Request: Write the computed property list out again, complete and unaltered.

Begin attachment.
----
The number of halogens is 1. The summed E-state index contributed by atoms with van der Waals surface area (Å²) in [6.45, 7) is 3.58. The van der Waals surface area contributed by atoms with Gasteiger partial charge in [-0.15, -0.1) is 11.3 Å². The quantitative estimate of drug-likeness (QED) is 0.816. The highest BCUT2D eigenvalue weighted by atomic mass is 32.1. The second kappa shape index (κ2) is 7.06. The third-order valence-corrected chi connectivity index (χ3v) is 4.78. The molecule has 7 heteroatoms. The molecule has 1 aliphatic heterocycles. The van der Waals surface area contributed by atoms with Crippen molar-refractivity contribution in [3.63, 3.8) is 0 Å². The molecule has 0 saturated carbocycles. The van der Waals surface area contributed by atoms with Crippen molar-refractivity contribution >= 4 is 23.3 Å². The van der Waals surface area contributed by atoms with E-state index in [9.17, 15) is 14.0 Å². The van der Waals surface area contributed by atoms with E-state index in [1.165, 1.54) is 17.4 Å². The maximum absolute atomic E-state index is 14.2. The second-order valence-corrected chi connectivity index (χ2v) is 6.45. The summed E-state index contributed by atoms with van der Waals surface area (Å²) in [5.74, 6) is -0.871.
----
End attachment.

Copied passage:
The number of halogens is 1. The summed E-state index contributed by atoms with van der Waals surface area (Å²) in [6.45, 7) is 3.58. The van der Waals surface area contributed by atoms with Gasteiger partial charge in [-0.15, -0.1) is 11.3 Å². The quantitative estimate of drug-likeness (QED) is 0.816. The highest BCUT2D eigenvalue weighted by atomic mass is 32.1. The second kappa shape index (κ2) is 7.06. The third-order valence-corrected chi connectivity index (χ3v) is 4.78. The molecule has 7 heteroatoms. The molecule has 1 aliphatic heterocycles. The van der Waals surface area contributed by atoms with Crippen molar-refractivity contribution in [3.63, 3.8) is 0 Å². The molecule has 0 saturated carbocycles. The van der Waals surface area contributed by atoms with Crippen molar-refractivity contribution >= 4 is 23.3 Å². The van der Waals surface area contributed by atoms with E-state index in [9.17, 15) is 14.0 Å². The van der Waals surface area contributed by atoms with E-state index in [1.165, 1.54) is 17.4 Å². The maximum absolute atomic E-state index is 14.2. The second-order valence-corrected chi connectivity index (χ2v) is 6.45. The summed E-state index contributed by atoms with van der Waals surface area (Å²) in [5.74, 6) is -0.871.